Syntax Overview of PHP

This chapter will show you some of PHP’s very basic syntax, which is very important for building a strong PHP foundation.

Syntax Overview of PHP

Escaping form PHP

The PHP parsing engine needs a way to tell PHP code apart from other page elements. “Escaping to PHP” is the term for the way to do this. This can be done in four ways.

Canonical PHP tags

The PHP tag style that works best for everyone is.


If you use this style, you can always be sure that your tags will be read correctly.

Short-open (SGML-style) tags

Tags that are short or open quickly look like this:


As you might expect, short tags are the shortest choice. To get PHP to recognise the tags, you must do one of two things.

When building PHP, choose the —enable-short-tags configuration option.

In your php.ini file, turn on the short open tag setting. This option must be disabled to parse XML with PHP because the same syntax is used for XML tags.

ASP-style tags

ASP-style tags mimic the tags used by Active Server Pages to delineate code blocks. ASP-style tags look like this −


To use ASP-style tags, you will need to set the configuration option in your php.ini file.

HTML script tags

HTML script tags look like this −

<script language = “PHP”>


Commenting PHP Code

A comment is the portion of a programme that exists only for the human reader and stripped out before displaying the programmes result. There are two commenting formats in PHP −

Single-line comments − They are generally used for short explanations or notes relevant to the local code. Here are the examples of single line comments.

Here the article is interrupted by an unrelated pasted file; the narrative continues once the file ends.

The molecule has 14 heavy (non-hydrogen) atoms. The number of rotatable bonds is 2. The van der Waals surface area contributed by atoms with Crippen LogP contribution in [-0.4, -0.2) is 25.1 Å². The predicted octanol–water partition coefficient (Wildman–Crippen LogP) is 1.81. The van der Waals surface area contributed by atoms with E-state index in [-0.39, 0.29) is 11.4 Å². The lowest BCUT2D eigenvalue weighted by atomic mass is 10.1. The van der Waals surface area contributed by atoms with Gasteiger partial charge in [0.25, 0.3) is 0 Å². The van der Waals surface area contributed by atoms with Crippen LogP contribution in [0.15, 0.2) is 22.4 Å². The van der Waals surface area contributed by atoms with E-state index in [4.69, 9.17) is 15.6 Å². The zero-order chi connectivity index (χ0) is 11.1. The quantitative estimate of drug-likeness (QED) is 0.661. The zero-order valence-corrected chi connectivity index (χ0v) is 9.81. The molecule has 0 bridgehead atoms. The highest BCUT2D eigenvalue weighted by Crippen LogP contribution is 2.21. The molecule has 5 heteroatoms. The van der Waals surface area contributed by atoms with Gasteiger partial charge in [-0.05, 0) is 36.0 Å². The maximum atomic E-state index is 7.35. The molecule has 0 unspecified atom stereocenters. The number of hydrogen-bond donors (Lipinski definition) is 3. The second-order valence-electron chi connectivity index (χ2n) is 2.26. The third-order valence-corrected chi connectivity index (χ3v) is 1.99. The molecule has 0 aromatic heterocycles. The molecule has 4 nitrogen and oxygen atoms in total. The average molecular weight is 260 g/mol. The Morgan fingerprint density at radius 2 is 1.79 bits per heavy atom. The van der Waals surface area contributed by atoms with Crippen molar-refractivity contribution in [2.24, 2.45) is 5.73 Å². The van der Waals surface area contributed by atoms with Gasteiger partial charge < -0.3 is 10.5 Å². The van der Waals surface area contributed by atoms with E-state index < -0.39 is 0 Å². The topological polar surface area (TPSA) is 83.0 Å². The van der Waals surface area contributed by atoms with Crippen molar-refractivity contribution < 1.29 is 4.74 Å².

# This is a comment, and
# This is the second line of the comment

// This is a comment too. Each style comments only
print “An example with single line comments”;

Multi-lines printing − Here are the examples to print multiple lines in a single print statement −

# First Example
print <<<END
This uses the “here document” syntax to output
multiple lines with $variable interpolation. Note
that the here document terminator must appear on a
line with just a semicolon no extra whitespace!

# Second Example
print “This spans
multiple lines. The newlines will be
output as well”;

PHP doesn’t care about whitespace

Whitespace is everything you type that doesn’t show up on the screen. This includes spaces, tabs, and carriage returns (end-of-line characters).

PHP is “whitespace insensitive,” which means that it almost never matters how many whitespace characters are in a row.

One character for white space is the same as many other characters.

For example, each of the following PHP statements that assigns the sum of 1+1 to the variable $fr is the same

$fr = 1 + 1;
// single spaces

$fr <tab>=<tab1<tab>+<tab>1 ;
// spaces and tabs

$fr =
// multiple lines

PHP is case sensitive

Yeah, PHP is a language that cares about case. Check out the following example:

<html> <body>

<?php $amount= 100; print(“Variable is $amount<br>”); print(“Variable is $amount<br>”); ?>


The following will give this result:

Variable is 100
Variable is

Statements are sentences that end with a semicolon.

Any phrase that comes after a semicolon in PHP is a statement (;).

A valid PHP programme is any set of valid PHP statements that are wrapped in PHP tags. Here’s a typical PHP statement that gives a string of characters to a variable called $greeting:

$greeting is “Welcome to PHP!”;

Expressions are made up of several tokens.

PHP’s smallest building blocks are indivisible tokens like numbers (3.14159), strings (.two. ), variables ($two), constants (TRUE), and special words like if, else, while, for, and so on that make up PHP’s syntax.

Braces make blocks.

Even though statements can’t be put together like expressions, you can always wrap a group of statements in curly braces and put them anywhere a statement can go.

In this case, both statements are true.

if (3 == 2 + 1) print("Good - I have totally understand it.<br>"); 
if (3 == 2 + 1) { 
print("Good - I havetotally"); 
print("understand it.<br>");

 Command prompt to run a PHP script

Yes you can run your PHP script on your command prompt. If you have the following in your test.php file:

<?php “Hello, PHP! “;?>

Now, type the following at the command prompt to run this script:

$ php test.php

The following will happen as a result:

Hello PHP!!!!!

I hope you now understand the fundamentals of PHP Syntax.

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